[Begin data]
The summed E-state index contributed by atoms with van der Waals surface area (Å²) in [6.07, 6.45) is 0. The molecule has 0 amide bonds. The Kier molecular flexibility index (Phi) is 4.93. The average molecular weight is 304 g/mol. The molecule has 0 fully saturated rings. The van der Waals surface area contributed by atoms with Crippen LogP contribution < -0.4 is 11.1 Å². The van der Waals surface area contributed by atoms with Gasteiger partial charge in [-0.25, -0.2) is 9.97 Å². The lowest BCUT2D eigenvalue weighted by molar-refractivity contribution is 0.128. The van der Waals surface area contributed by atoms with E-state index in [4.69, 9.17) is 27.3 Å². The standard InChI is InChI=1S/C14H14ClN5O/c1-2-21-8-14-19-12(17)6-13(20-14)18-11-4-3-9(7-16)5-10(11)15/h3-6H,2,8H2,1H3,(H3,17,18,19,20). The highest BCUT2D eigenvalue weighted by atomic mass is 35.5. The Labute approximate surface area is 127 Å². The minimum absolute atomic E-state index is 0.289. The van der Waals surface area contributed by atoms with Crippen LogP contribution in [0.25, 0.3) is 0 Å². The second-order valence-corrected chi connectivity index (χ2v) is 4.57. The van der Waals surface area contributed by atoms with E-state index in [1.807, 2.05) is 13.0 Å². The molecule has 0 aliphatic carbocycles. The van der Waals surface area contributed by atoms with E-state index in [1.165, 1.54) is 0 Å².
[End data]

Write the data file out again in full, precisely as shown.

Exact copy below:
The summed E-state index contributed by atoms with van der Waals surface area (Å²) in [6.07, 6.45) is 0. The molecule has 0 amide bonds. The Kier molecular flexibility index (Phi) is 4.93. The average molecular weight is 304 g/mol. The molecule has 0 fully saturated rings. The van der Waals surface area contributed by atoms with Crippen LogP contribution < -0.4 is 11.1 Å². The van der Waals surface area contributed by atoms with Gasteiger partial charge in [-0.25, -0.2) is 9.97 Å². The lowest BCUT2D eigenvalue weighted by molar-refractivity contribution is 0.128. The van der Waals surface area contributed by atoms with E-state index in [4.69, 9.17) is 27.3 Å². The standard InChI is InChI=1S/C14H14ClN5O/c1-2-21-8-14-19-12(17)6-13(20-14)18-11-4-3-9(7-16)5-10(11)15/h3-6H,2,8H2,1H3,(H3,17,18,19,20). The highest BCUT2D eigenvalue weighted by atomic mass is 35.5. The Labute approximate surface area is 127 Å². The minimum absolute atomic E-state index is 0.289. The van der Waals surface area contributed by atoms with Crippen LogP contribution in [0.25, 0.3) is 0 Å². The second-order valence-corrected chi connectivity index (χ2v) is 4.57. The van der Waals surface area contributed by atoms with E-state index in [1.807, 2.05) is 13.0 Å². The molecule has 0 aliphatic carbocycles. The van der Waals surface area contributed by atoms with E-state index in [1.165, 1.54) is 0 Å².